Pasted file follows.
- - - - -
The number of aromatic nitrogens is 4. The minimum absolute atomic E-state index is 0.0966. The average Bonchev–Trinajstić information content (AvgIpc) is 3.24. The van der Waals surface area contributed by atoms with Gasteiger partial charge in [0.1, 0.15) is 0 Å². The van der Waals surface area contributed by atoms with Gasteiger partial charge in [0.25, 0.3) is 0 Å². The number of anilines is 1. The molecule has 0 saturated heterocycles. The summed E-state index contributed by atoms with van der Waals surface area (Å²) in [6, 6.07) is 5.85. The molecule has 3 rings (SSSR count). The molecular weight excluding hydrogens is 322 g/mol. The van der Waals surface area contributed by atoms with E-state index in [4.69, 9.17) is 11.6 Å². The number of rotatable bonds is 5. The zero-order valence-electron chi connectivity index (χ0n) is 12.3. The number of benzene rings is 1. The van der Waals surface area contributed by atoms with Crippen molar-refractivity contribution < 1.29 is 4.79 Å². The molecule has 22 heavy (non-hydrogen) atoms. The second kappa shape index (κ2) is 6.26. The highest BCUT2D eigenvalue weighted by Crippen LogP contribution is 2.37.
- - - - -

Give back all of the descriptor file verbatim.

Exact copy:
The number of aromatic nitrogens is 4. The minimum absolute atomic E-state index is 0.0966. The average Bonchev–Trinajstić information content (AvgIpc) is 3.24. The van der Waals surface area contributed by atoms with Gasteiger partial charge in [0.1, 0.15) is 0 Å². The van der Waals surface area contributed by atoms with Gasteiger partial charge in [0.25, 0.3) is 0 Å². The number of anilines is 1. The molecule has 0 saturated heterocycles. The summed E-state index contributed by atoms with van der Waals surface area (Å²) in [6, 6.07) is 5.85. The molecule has 3 rings (SSSR count). The molecular weight excluding hydrogens is 322 g/mol. The van der Waals surface area contributed by atoms with E-state index in [4.69, 9.17) is 11.6 Å². The number of rotatable bonds is 5. The zero-order valence-electron chi connectivity index (χ0n) is 12.3. The number of benzene rings is 1. The van der Waals surface area contributed by atoms with Crippen molar-refractivity contribution < 1.29 is 4.79 Å². The molecule has 22 heavy (non-hydrogen) atoms. The second kappa shape index (κ2) is 6.26. The highest BCUT2D eigenvalue weighted by Crippen LogP contribution is 2.37.